Image Credit: holo-blok
FutureCite Exclusive Interview 2 of 8 with Roddy Handa of holo-blok.
In Interview 1, we covered 3D visualization tools and how it enables citizens to better understand the planning and building of projects proposed in their communities. In Interview 2, FutureCite chats behind the scenes with Roddy Handa of Holo-Blok on the value DPD digital project development tools, and how they are using it in one of their projects, the Wedge, a novel highrise infill project in downtown Edmonton Alberta.
Ok, we’ve covered the topic of 3D visualization and its benefits in stakeholder engagement. Can you explain more on DPD? Using the Wedge as an example, how does DPD, BIM, Revit, AutoCAD, et cetera, fit into the various steps, and what types of outcomes have proved helpful in designing the Wedge on Jasper Avenue?
So, DPD on the Wedge is using building information modeling, or BIM, and we’re using Revit to achieve BIM, but there is no AutoCAD involved in it, per se, just because we don’t see any benefit of using AutoCAD. And in the context of the Wedge we’ve used Revit for things like visualization, for things like clash detection, for things like coordination with consultants, and for generally just designing the entire project from a geometric standpoint.
Can you explain where BIM now fits into the process of DPD? And what information are you embedding into BIM?
OK, now we’re also at the stage of embedding information, and that gets you to the BIM side of things. So we’re embedding information in terms of project materials, we’re embedding information in terms of constructability, products, manufacturer specifications, so that that information can actually better inform how the building is going to come together.
Is this the stage where the contractor starts to take over some of the tasks in the DPD process?
Ideally, we get the contractor involved right from the beginning. That’s what we did on the Wedge. We’ve got a construction manager who’s now taking that model and using it for things like estimating, using it for things like costing, construction phasing, and site logistics, so that the project can truly be delivered in a digital way to avoid any issues that might occur when it’s being delivered in the physical way. While their involvement with the model increases as the project moves forward, now is when their direct participation really starts ramping up.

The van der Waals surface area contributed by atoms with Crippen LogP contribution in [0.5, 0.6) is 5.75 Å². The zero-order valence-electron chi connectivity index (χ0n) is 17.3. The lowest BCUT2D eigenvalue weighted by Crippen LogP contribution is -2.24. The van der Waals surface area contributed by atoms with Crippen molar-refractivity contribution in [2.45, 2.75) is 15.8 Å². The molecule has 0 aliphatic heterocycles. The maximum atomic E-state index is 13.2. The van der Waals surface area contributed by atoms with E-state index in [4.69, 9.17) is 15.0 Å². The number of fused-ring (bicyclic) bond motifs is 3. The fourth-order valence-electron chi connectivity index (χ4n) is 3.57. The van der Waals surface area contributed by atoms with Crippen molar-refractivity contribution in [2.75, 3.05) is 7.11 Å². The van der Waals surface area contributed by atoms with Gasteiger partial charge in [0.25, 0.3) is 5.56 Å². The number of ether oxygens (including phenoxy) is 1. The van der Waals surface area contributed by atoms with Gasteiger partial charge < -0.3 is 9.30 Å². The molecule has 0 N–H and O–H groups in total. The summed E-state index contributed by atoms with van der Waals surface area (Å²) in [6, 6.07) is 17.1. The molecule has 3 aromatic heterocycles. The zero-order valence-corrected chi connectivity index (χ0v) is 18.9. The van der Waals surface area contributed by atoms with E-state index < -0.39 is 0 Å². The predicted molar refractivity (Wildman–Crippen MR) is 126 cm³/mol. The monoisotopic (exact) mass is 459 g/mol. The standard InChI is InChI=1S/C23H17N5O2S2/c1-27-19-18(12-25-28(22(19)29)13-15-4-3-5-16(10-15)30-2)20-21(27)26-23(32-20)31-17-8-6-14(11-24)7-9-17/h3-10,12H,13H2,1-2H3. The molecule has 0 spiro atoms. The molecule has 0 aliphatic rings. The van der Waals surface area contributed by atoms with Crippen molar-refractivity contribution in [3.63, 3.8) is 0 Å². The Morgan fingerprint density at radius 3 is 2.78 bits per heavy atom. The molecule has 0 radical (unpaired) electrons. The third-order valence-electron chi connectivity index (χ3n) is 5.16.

So that kind of rounds out the progression from Revit, to BIM, to DPD, and beyond. We’ll talk to the owner to see what kind of facility management information is important to them for the beyond aspect. And using their guidance we will embed product information that’s important from a maintenance and operation standpoint so that the owner has that information accessible at their fingertips.
Can you give us an example of how DPD would make it easier to perform the maintenance operations for a building created with BIM and DPD?
As an example, if maintenance staff need to replace a fan or a blower in one of the units, all the information to make that replacement more seamless would be more readily accessible than the conventional way – where it was binders, and tons of documentation, and would require them to file through all of it to get that information. Now, it’s open the model, click on the equipment, and you’re done – everything you need is there.
Roddy, now we have a better idea of how the different digital tools work together to create a building – from design to construction to maintenance. Look forward to learning more details about the costing and bidding process in our upcoming interview.
About Roddy Handa
Roddy Handa is a lawyer, architect, problem solver, and a partner at Holo-Blok Architecture, an Edmonton based architecture and construction technology service company. Roddy is the Vice Chair of aceBIM and serves on many civic committees that deal with the construction industry.